I am ending this month by returning to our expert, Dr. Claudia Harsh, who offers us all more good information about breast cancer and women 55+.
Can breast cancer ever be cured? What is the percentage of return if contracted before menopause? After menopause?
Using the word “cure” is problematic because it doesn’t answer the question of WHY the cancer developed in the first place. A better way to look at this is “what do we know about preventing breast cancer recurrence?” The number of breast cancer survivors in the United States continues to increase. A review article quoted that there were 2.5 million breast cancer survivors in the United States in 2012 and showed the number expanded to 3.4 million in 2015. This is happening because of improved early detection, improved chemotherapy options both during treatment and after treatment is completed, and a better understanding of hereditary breast cancer with the use of proactive “prophylactic” surgeries. If breast cancer is detected before menopause, we know there is an increased risk of a second cancer whether it is in the same breast in the same location (considered a recurrence) or in a different location in the same breast or in the opposite breast (considered a second primary cancer) over that patient’s lifetime. Why is this? Again, as I said before, one of the biggest risk factors is age. Increasing age will increase the risk of cancer. The percentages of recurrence or, a second primary cancer, is difficult to pin down. We know that one in five women will develop either a recurrence or, a second primary cancer, after completion of five years of post-treatment adjuvant therapy (tamoxifen for example). Recurrence rates are related to:
The initial stage of cancer (how far it had spread)
The type of breast cancer or grade (what the cells look like or what part of the breast tissue is involved)
The family history or presence of a gene associated with increased risk
Other treatment related factors such as radiation therapy
Post treatment anti-estrogen therapy
The use of granulocyte colony-stimulating factors (such as Neupogen™, Granix™ etc.) during treatment
BUT NOW let’s talk about what we know that reduces the risk of recurrence! L.J has covered the most important ones in her blog post these last few weeks so to recap: Increasing good carbohydrates (fruits, vegetables, legumes, beans/lentils, whole grains, and natural soy products) and good fats (flaxseed, omega-3 fatty acids and nuts) are associated with improved survival. (Conversely, decreasing animal protein such as beef and pork along with trans-fats used in fried food will decrease your risk.) Increased exercise of 30 minutes five days a week is protective. Stress management techniques such as heart rate variability training (HeartMath™), meditation and decreasing body weight to less than 30 kg/m2 is protective. Avoiding tobacco use completely (both smoking and “vaping”) and limiting alcohol consumption to one drink/day is also protective.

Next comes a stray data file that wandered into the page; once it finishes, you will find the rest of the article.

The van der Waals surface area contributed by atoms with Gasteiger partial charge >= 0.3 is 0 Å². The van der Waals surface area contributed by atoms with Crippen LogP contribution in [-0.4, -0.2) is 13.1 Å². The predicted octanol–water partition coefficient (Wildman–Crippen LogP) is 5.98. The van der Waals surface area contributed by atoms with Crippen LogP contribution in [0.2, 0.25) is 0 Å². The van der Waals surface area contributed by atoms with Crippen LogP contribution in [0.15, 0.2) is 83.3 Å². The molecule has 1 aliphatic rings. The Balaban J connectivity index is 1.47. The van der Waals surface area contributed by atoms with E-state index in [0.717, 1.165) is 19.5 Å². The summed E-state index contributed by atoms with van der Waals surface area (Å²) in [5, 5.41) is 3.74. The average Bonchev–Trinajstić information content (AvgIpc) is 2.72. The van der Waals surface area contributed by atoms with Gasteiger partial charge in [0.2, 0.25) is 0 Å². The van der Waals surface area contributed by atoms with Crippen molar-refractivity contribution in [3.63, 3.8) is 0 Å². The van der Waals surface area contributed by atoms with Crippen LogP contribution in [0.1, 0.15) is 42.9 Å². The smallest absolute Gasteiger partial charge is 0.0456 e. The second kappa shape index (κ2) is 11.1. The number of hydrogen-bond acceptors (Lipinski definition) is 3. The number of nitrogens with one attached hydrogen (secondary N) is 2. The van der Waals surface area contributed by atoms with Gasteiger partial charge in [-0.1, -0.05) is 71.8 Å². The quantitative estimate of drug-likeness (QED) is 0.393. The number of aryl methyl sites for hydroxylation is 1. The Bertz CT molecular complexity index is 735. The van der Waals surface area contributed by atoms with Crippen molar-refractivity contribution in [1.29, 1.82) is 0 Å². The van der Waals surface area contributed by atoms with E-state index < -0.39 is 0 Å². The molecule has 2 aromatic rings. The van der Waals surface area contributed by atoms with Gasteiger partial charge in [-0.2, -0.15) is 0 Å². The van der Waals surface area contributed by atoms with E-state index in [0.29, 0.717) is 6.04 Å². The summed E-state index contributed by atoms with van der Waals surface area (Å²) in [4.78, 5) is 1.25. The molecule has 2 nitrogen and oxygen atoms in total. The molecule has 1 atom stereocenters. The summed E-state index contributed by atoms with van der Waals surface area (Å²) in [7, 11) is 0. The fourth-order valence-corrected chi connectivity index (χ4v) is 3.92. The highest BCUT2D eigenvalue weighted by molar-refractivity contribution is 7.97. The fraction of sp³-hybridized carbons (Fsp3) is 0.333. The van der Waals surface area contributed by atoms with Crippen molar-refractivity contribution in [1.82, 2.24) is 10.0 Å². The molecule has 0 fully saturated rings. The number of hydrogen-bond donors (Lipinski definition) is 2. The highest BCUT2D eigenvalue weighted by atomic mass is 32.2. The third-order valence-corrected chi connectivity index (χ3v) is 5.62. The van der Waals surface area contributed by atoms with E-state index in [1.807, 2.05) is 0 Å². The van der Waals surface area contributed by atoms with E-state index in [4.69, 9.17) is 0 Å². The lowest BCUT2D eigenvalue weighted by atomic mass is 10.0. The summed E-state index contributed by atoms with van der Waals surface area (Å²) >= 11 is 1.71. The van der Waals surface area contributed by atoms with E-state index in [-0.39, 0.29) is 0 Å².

Are there any symptoms to watch for?
Screening for breast cancer comes down to knowing your body and taking advantage of the technology that exists for screening. Watch for a lump in the breast or chest wall or armpit area. I often use the analogy of a grain of rice dried and stuck to the countertop when I teach women to detect their own cancer with their fingertips. Cancer is often (but not always) fixed or “stuck”, irregular to touch and associated with a skin dimple where it is pulling on the supportive ligaments of the breast. Nipple retraction, nipple discharge either clear or bloody, redness, scaling or thickening of the nipple can also be found. A rash on the breast that is unresponsive to antibiotics should be evaluated. Symptoms of recurrence can be new-onset localized bone pain, persistent chest pain, persistent cough, persistent abdominal pain, unintended weight loss, persistent headache, personality changes, new-onset seizures or loss of consciousness.
Does contracting breast cancer before menopause increase the risk of getting it again after menopause?
The short answer is yes. Cancer incidence increases with age – likely due to a cumulative effect of cell damage and less efficient repair. See the survivorship answer in question seven…
Breast cancer rates are increasing. Why? Is that for both pre and post- menopausal women?
Actually, the risk of being diagnosed with breast cancer in the United States began decreasing in the year 2000 after increasing for the previous two decades. The risk dropped by 7% from 2002 to 2003. One theory is that this decrease was partially due to the reduced use of hormone replacement therapy by women after the results of the large study called the Women’s Health Initiative that showed a connection between hormone therapy use (specifically conjugated equine estrogen or Premarin™ and synthetic progestagens Provera™) that was published in 2002. Reasons for the increased rates in the 1980’s and 90’s is likely related to improved screening techniques and increased numbers of women receiving screening.
Is post menopausal breast cancer hereditary?
Although post menopause breast cancer can be hereditary about 10% of the time, most women with a genetic mutation causing breast cancer develop the tumor statistically earlier in their lives.
I am very grateful to Claudia for her thoughtful answers to some of the most pressing questions women have regarding breast cancer. I hope you, dear reader, have found them helpful, I know I have.
Until next time…Be Vibrant!